By Michal Ortner
One Minnesota woman says that her life has been ruined since her church excommunicated her four years ago. LaVonne Pfeil is filing a defamation lawsuit against St. Matthew Evangelical Lutheran Church for causing undue pain and heartache to her and late husband, Henry Pfeil.
“I lost my church, I lost my husband, lost my reputation, lost a lot of money,” said 79-year-old Pfeil. “I can go to a grocery store. If people see me, they turn around with their cart. I used to know everybody. Now I have no friends.”
She says that her husband told her to seek the claim against the former pastors of the Worthington church shortly before he passed away. The claim includes the accusation that the leaders of the church spoke falsely of Pfeil and her husband, causing the community to turn against them.
Though disputes among members of religious organizations are typically not dealt with by the judicial system due to the guarantee of religious liberty and Minnesota constitution, this case is an exception. The Supreme Court will allow Pfeil to testify and to stand for her good name against the church because it has caused issues for her outside the walls of the church.
According to the Lutheran Church-Missouri Synod, this is a “terrible and dangerous decision.” In their amicus brief, regarding this case, they stated, “Courts should not pry into the mind of a pastor with respect to his judgment that a member of his congregation sinned.”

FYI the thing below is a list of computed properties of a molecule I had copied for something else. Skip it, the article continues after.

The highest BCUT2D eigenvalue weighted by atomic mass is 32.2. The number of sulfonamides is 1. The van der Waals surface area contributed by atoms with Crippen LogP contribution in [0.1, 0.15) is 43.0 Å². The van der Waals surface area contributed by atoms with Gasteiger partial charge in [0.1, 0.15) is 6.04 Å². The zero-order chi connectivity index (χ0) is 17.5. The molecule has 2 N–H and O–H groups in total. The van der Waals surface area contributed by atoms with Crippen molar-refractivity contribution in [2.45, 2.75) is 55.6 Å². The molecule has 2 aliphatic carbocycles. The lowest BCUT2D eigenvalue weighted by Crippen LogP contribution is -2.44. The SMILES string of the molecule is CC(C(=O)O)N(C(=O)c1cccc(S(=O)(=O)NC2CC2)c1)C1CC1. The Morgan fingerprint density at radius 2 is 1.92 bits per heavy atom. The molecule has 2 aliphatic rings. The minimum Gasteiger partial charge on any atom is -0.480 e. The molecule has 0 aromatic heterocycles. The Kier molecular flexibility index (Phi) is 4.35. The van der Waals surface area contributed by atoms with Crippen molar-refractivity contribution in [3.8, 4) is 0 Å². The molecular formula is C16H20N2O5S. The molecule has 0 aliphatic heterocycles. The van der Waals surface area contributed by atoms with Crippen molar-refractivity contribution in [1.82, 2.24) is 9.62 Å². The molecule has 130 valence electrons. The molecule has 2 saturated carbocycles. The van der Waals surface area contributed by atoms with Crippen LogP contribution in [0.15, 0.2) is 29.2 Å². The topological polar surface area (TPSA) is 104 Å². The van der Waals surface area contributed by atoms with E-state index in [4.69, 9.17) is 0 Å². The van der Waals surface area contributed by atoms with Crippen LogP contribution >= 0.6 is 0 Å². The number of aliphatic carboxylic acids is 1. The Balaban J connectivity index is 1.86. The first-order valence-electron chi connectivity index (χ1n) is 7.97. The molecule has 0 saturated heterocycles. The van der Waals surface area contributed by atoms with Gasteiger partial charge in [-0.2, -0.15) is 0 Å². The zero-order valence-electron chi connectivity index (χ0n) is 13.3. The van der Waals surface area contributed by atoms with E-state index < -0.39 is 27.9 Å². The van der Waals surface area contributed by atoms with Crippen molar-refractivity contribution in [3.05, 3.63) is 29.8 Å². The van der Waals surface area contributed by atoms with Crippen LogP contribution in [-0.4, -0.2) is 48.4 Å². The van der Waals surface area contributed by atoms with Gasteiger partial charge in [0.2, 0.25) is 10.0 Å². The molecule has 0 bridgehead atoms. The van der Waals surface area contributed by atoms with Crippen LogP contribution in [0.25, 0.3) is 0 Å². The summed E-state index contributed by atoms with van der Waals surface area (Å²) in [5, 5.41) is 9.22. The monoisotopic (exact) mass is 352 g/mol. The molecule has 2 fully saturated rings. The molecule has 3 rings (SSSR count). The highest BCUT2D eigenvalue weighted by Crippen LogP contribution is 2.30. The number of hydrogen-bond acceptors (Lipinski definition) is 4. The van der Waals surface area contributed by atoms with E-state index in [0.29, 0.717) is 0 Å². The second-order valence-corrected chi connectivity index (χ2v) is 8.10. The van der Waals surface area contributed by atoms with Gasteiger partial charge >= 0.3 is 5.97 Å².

The attorney of the former pastors who allegedly defamed the Pfeils’ name release this statement through their attorney, William Davidson:
“We believe a civil court is not in a position to second-guess the internal decision that the church took in this case, and to do so would chill a church’s practice of its faith and the communications within a church between other members and the leaders of a church.”
The Pfeils were excommunicated after a dispute over whether or not LaVonne Pfeil use of profanity in the church kitchen got out of hand. The argument escalated to the point of slander.
“The discipline that ultimately was undertaken was done so reluctantly and after many different attempts to discuss the matter with the Pfeils, and after many, many attempts at reconciliation,” the pastors said in a statement to the “Star Tribune.”
Pfeil believes the dispute led to her husband’s ill health and has ultimately left her life in ruins. “It takes a whole lifetime to gain a reputation, and five minutes to lose it,” she said.